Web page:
A competing philosophical position is called utilitarianism which argues that one should weigh the consequences of one's actions.  For example, for Kant, if telling the truth is a maxim one follows, one must never lie.  For utilitarians this causes a problem if, say, a Nazi in 1940 Germany asked if you were hiding Jews in your house (and you were.)  Utilitarians would argue that there are times when there are conflicting values - and one has to know which values one holds are the most important.  Is the value of the lives of the people you are hiding greater than the value of telling the truth?

And that's when we get to things like No-Tax pledges.  Politicians promise to never vote for a tax increase.  All other consequences are irrelevant because they are keeping to this pledge.  Is breaking that pledge a greater harm than causing huge economic harm, like renewing the recession? 

Kant was no fool.  You can read the complexities of his ideas at Wikipedia.

But I suspect that few of the politicians who have taken the no-tax pledge have read Kant, or even know that their stand on the pledge follows Kant's position.

Rather, it seems that many of them are actually doing this for a very unKantian reason - they fear that if they break their pledge, they won't get reelected in the Republican primaries.  If that is the case, then they are, in fact, taking consequences into consideration.  But the consequences they are considering are their own personal benefit, not the benefit of the US economy.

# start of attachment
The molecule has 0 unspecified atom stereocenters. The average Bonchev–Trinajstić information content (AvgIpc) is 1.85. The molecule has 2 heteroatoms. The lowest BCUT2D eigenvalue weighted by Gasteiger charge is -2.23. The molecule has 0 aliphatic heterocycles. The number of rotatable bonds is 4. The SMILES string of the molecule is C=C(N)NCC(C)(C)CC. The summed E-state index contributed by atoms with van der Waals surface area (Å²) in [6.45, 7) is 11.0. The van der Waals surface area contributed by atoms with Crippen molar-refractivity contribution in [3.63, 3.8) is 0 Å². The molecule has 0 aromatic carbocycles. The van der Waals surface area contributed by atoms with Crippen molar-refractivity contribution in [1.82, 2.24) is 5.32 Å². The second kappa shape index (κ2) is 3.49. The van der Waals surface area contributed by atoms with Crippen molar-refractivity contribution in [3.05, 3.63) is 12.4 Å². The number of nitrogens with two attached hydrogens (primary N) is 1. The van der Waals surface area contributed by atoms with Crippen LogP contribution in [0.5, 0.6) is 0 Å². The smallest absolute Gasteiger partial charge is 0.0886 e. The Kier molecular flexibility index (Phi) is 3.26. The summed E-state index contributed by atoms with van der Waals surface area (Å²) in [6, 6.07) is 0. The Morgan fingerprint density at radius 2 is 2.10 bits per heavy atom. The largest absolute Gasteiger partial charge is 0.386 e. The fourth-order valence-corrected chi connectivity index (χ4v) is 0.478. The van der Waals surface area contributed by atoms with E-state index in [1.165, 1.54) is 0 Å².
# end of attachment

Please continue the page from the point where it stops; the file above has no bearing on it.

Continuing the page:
"Under the Counterfeited Zeal for God.. ."

We saw Henry IV Part 2 last night.  It was a performance filmed at the Globe Theater in London - an authentic replica, according to the introductory film, of the first Globe Theater.  This is the theater that Shakespeare wrote for and the people quoted in the film - actors, directors, stage designers - all agreed that the 600 members of the audience who stand during the whole performance change the experience of the actor radically.  (Another 900 or so sit in boxes.) The fact that they perform in natural light means the audience is very visible.  Someone even said they are performers in the play.  And as I watched the movie my eye wandered to the audience from the actors in the beginning, but not at the end.  (I wonder if they had fewer shots of the audience at the end.)